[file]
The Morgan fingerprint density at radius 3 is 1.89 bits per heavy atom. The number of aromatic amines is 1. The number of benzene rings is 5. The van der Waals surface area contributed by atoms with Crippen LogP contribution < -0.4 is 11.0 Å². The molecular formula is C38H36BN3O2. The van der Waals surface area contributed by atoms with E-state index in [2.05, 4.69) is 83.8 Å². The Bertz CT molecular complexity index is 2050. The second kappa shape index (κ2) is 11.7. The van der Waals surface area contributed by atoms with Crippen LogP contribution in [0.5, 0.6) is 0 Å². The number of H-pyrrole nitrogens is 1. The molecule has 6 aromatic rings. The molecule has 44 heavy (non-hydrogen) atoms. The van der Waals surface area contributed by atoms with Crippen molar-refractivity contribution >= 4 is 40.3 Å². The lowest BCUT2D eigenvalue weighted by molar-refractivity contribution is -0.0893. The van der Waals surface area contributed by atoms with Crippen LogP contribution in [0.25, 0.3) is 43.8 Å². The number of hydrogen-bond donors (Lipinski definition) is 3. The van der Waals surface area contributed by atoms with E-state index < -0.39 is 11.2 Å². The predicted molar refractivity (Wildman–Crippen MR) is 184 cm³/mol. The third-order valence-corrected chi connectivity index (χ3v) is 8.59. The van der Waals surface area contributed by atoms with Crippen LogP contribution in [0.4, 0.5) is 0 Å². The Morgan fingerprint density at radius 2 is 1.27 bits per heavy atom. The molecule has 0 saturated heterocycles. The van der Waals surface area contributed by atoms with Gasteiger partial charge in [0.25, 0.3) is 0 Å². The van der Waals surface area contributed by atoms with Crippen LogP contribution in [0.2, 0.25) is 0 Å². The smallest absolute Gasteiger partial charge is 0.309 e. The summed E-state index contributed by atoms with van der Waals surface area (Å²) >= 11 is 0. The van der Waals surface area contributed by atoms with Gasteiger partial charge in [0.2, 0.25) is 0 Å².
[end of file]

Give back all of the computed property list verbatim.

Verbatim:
The Morgan fingerprint density at radius 3 is 1.89 bits per heavy atom. The number of aromatic amines is 1. The number of benzene rings is 5. The van der Waals surface area contributed by atoms with Crippen LogP contribution < -0.4 is 11.0 Å². The molecular formula is C38H36BN3O2. The van der Waals surface area contributed by atoms with E-state index in [2.05, 4.69) is 83.8 Å². The Bertz CT molecular complexity index is 2050. The second kappa shape index (κ2) is 11.7. The van der Waals surface area contributed by atoms with Crippen LogP contribution in [0.5, 0.6) is 0 Å². The number of H-pyrrole nitrogens is 1. The molecule has 6 aromatic rings. The molecule has 44 heavy (non-hydrogen) atoms. The van der Waals surface area contributed by atoms with Crippen molar-refractivity contribution >= 4 is 40.3 Å². The lowest BCUT2D eigenvalue weighted by molar-refractivity contribution is -0.0893. The van der Waals surface area contributed by atoms with Crippen LogP contribution in [0.25, 0.3) is 43.8 Å². The number of hydrogen-bond donors (Lipinski definition) is 3. The van der Waals surface area contributed by atoms with E-state index < -0.39 is 11.2 Å². The predicted molar refractivity (Wildman–Crippen MR) is 184 cm³/mol. The third-order valence-corrected chi connectivity index (χ3v) is 8.59. The van der Waals surface area contributed by atoms with Crippen LogP contribution in [0.4, 0.5) is 0 Å². The Morgan fingerprint density at radius 2 is 1.27 bits per heavy atom. The molecule has 0 saturated heterocycles. The van der Waals surface area contributed by atoms with Gasteiger partial charge in [0.25, 0.3) is 0 Å². The van der Waals surface area contributed by atoms with Crippen LogP contribution in [0.2, 0.25) is 0 Å². The smallest absolute Gasteiger partial charge is 0.309 e. The summed E-state index contributed by atoms with van der Waals surface area (Å²) >= 11 is 0. The van der Waals surface area contributed by atoms with Gasteiger partial charge in [0.2, 0.25) is 0 Å².